- Marilyn Lavin
Read more »
Home Call to Action

Manifesto

NO. 49: WE SHOULD ensure our family will be okay financially, even if we aren’t around. That means making sure there’s enough money—and making sure our affairs are well organized.

Act

CHECK YOUR CREDIT reports. Every 12 months, you can get a free copy of your credit reports from the three major credit bureaus by heading to AnnualCreditReport.com. Look not only for mistakes, but also for accounts you don’t recognize. The latter could be a sign that your identity has been stolen. While you’re at it, you might find out your credit score.

Truths

NO. 54: RISK GETS rewarded—usually. To earn high investment returns, we need to take high risk. But not all risk gets rewarded: Stocks should climb over time, but there’s no guarantee any one stock will triumph. Even entire national stock markets can suffer long periods of lousy returns, which is a reason to diversify globally and own some bonds.

Think

IMPUTED RENT. Folks love to boast about their home’s price appreciation. But after deducting maintenance costs, property taxes and insurance, we might barely break even on the price gain. Instead, often the biggest return comes from the imputed rent—the fact that we get to live in the place. Each year’s imputed rent might equal 6% or 7% of a home’s value.

Money Guide

Start Here

College Investing

YOU SHOULD PROBABLY be more conservative with your children’s college savings than with your own retirement nest egg. Sound counterintuitive? Remember, your kids likely have no more than 18 years until they head off to college, while you may have decades until you quit the workforce—and you’ll likely live a few decades beyond that. The implication: While you might initially invest your children’s college savings heavily in stocks, you should probably start moving toward bonds even before they enter high school. Let’s assume you plan to put a quarter of your children’s college fund toward each of the four years needed to earn an undergraduate degree. With that in mind, you might look to have a quarter of your children’s savings in certificates of deposit, short-term bonds or similar conservative investments when they’re five years from their freshman college year. You might aim to have another quarter in conservative investments when they’re five years from their sophomore year, and so on. Why this caution? Over some five-year stretches, stocks have lost money. Another reason: While you might spend your retirement money over 20 or 30 years, the deadline is a lot harsher with your children’s college savings, because the money is spent over a brief four-year period. As you invest your children’s college savings, also think about what sort of account to use, whether it’s a 529 college savings plan, prepaid tuition plan, Coverdell education savings account or custodial account. As an alternative, some parents keep the money in their own name, perhaps stashing it in a regular taxable investment account, buying savings bonds or even using an individual retirement account. Next: 529 Savings Plans Previous: Save Something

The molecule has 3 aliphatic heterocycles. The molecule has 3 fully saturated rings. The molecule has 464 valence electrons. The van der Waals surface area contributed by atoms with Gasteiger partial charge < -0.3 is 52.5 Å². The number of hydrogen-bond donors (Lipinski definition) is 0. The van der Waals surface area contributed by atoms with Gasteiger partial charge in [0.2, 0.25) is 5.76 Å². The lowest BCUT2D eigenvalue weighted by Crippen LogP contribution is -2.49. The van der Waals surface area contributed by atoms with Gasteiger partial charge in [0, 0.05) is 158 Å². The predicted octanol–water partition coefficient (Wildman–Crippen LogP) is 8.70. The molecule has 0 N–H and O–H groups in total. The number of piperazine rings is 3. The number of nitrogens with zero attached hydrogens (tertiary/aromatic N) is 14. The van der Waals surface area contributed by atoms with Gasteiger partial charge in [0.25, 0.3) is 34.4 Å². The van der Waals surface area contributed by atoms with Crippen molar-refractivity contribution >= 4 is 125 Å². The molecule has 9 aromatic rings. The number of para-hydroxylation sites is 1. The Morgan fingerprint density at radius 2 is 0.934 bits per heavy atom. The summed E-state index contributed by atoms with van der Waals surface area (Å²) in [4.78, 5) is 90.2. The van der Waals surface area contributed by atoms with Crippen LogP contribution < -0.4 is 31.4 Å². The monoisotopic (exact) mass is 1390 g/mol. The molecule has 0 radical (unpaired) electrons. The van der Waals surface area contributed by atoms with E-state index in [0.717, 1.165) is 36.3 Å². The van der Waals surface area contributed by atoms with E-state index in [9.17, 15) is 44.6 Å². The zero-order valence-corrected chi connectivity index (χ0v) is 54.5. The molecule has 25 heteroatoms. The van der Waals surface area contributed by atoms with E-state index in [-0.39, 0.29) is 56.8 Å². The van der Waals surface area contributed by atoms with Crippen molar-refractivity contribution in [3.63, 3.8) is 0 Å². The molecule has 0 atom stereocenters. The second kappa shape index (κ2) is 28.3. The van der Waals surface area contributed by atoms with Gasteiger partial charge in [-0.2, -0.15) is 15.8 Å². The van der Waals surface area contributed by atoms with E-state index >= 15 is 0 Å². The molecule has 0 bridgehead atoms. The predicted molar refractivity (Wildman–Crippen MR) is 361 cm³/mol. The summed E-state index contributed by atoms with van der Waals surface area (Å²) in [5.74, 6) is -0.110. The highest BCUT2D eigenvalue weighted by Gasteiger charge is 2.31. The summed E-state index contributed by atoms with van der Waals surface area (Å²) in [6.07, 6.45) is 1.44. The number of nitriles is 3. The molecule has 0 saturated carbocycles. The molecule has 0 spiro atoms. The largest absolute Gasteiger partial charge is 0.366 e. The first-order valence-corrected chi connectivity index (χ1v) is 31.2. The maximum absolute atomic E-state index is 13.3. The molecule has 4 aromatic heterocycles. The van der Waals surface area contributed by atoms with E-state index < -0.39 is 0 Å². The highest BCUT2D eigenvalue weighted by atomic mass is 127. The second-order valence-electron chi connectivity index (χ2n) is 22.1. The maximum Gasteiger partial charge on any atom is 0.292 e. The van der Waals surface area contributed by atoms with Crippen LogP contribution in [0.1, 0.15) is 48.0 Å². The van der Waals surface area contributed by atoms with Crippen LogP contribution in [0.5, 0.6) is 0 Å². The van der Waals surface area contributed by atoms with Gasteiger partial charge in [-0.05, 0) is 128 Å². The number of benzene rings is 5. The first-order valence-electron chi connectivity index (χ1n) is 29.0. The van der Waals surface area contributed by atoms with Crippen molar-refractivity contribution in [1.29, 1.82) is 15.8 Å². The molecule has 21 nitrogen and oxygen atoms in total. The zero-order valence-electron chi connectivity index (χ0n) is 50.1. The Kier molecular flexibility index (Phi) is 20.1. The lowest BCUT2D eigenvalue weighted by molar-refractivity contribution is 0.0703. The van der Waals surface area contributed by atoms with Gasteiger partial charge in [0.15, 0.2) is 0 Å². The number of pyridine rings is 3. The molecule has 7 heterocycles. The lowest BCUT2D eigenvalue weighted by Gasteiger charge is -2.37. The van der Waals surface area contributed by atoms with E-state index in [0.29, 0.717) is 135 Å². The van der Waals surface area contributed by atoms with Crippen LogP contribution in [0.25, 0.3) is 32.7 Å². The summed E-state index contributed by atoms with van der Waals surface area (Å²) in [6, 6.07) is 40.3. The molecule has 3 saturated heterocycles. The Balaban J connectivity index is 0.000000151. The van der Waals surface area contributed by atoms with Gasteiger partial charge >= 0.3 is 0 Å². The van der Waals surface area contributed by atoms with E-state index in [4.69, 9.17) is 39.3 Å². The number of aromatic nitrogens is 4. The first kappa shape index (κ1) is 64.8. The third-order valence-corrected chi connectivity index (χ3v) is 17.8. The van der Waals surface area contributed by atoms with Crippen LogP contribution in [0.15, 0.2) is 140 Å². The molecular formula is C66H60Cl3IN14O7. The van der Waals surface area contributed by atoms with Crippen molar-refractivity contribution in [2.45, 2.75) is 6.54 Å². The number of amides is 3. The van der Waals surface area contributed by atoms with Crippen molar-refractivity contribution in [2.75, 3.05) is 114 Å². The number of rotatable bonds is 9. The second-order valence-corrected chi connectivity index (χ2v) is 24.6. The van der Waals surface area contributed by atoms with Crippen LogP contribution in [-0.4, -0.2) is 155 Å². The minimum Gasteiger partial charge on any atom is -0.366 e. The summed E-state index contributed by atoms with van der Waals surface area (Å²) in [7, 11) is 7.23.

Read more »

Second Look

Retirement

Ready to Retire

IF THERE WAS ANYONE who should have been emotionally unprepared to retire, it was me. In the years immediately before, I was at the top of my career. I’d been promoted to vice president. I had virtual total control over my job. I was recognized by nearly every employee because of my extensive employee benefits communications and the fact that I’d negotiated benefits for decades. I was among the few who routinely met with the company’s chairman.